A nice short essay about Dune over at Tor.com.
Dune is Herbert’s great contribution to genre fiction and fiction at large, but there is no single, definitive reason for its popularity and longevity. Rather, Dune is so complex, so layered as a piece of literature that it is impossible to isolate one aspect that is responsible for its successes. That makes the series, particularly the premiere novel, a difficult one to discuss casually—everyone draws something from it that is unique to their own reading. Everyone has a specific draw, key-in character, academic interest that the story fulfills for them.
Dune was one of those rare seminal texts that I read way back in the dark-age (Junior Highschool), and it forever changed my life. Up until then I was working my way through my father’s collection of pulp 1950s space-ranger type S/F that he read as a kid. Duneshowed me what science fiction could be. This magnificent novel, paired with The Hobbit, where the two books that brought me to my life long love/obsession with science fiction and fantasy literature.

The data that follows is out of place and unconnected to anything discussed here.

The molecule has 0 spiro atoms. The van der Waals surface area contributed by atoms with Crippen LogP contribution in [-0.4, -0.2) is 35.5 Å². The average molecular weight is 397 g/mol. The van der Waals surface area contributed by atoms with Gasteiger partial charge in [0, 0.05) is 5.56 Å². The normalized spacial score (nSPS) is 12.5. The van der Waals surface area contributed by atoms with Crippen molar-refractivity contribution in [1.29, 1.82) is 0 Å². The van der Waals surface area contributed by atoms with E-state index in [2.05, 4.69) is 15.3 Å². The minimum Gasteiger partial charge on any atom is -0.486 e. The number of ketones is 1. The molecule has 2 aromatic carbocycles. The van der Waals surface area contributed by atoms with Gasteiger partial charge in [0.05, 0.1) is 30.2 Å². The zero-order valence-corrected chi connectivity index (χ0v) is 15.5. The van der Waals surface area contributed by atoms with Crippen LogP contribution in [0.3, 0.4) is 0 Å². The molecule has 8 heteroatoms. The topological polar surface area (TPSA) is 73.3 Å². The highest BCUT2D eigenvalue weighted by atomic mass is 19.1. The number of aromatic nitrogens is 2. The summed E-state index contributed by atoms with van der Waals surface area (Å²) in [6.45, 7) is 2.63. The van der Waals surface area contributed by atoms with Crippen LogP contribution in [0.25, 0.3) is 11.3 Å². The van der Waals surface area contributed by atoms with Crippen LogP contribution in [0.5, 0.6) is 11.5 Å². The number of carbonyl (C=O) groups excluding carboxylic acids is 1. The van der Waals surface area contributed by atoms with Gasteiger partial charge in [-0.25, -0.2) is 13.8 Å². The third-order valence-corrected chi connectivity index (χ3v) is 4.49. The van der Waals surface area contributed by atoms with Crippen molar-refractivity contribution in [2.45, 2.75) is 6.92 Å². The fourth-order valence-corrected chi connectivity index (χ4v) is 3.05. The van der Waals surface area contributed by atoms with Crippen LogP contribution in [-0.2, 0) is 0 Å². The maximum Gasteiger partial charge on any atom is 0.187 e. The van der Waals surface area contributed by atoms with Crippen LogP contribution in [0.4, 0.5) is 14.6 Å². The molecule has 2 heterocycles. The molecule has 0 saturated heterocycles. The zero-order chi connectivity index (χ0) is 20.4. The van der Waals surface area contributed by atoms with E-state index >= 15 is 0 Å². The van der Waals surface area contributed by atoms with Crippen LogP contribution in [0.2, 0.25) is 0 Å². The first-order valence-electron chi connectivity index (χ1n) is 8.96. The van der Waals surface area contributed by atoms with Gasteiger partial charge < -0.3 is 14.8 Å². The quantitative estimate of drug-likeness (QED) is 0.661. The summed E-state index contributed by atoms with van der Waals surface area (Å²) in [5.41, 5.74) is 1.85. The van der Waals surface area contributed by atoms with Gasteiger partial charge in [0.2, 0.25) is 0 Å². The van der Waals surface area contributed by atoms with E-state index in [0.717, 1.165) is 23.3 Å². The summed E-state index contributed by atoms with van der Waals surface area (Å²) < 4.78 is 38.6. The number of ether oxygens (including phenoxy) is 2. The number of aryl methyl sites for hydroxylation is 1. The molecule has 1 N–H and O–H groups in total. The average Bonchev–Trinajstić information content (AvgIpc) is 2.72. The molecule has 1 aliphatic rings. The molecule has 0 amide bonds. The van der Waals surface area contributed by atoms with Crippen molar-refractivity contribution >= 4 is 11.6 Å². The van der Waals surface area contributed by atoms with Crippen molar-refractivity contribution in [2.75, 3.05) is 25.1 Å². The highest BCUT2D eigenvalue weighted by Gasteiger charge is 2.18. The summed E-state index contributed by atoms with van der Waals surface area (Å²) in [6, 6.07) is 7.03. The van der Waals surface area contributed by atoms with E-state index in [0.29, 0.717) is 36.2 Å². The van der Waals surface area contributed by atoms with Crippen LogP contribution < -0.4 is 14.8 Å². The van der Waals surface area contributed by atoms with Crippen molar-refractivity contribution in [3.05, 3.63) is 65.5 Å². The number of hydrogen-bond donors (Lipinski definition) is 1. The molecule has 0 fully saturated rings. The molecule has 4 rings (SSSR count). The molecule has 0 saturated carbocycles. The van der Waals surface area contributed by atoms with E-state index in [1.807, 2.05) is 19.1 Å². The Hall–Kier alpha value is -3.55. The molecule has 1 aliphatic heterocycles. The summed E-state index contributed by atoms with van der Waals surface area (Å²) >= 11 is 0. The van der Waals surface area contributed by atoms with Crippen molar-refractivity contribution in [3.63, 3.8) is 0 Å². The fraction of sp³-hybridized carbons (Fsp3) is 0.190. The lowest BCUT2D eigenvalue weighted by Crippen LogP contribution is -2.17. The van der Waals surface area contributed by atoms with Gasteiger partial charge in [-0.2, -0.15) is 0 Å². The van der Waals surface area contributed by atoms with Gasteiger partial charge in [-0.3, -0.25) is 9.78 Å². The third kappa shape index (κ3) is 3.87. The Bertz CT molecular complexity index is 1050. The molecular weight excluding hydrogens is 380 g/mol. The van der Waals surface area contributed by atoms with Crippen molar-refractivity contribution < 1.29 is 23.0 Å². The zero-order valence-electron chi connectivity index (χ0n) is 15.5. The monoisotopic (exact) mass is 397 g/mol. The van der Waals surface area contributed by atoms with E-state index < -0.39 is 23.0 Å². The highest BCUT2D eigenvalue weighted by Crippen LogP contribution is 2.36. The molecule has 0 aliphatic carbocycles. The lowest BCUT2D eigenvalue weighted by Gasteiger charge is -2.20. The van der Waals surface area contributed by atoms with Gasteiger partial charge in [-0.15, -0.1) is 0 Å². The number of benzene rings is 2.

It’s also one of the two books I re-read every year; the other being The Silmarillion. No matter how many times I read either of them, I always discover something more, some new meaning, some greater understanding of the universe. Dune is more than just a great novel. Dune is the Illiad, the Morte d’Arthur, the Song of Roland. It is the epic fiction of the space age standing well above almost everything else, keeping company with the best literature that mankind has ever produced.
The Legacy of Muad’Dib: The Cult That Frank Herbert Never Wanted | Tor.com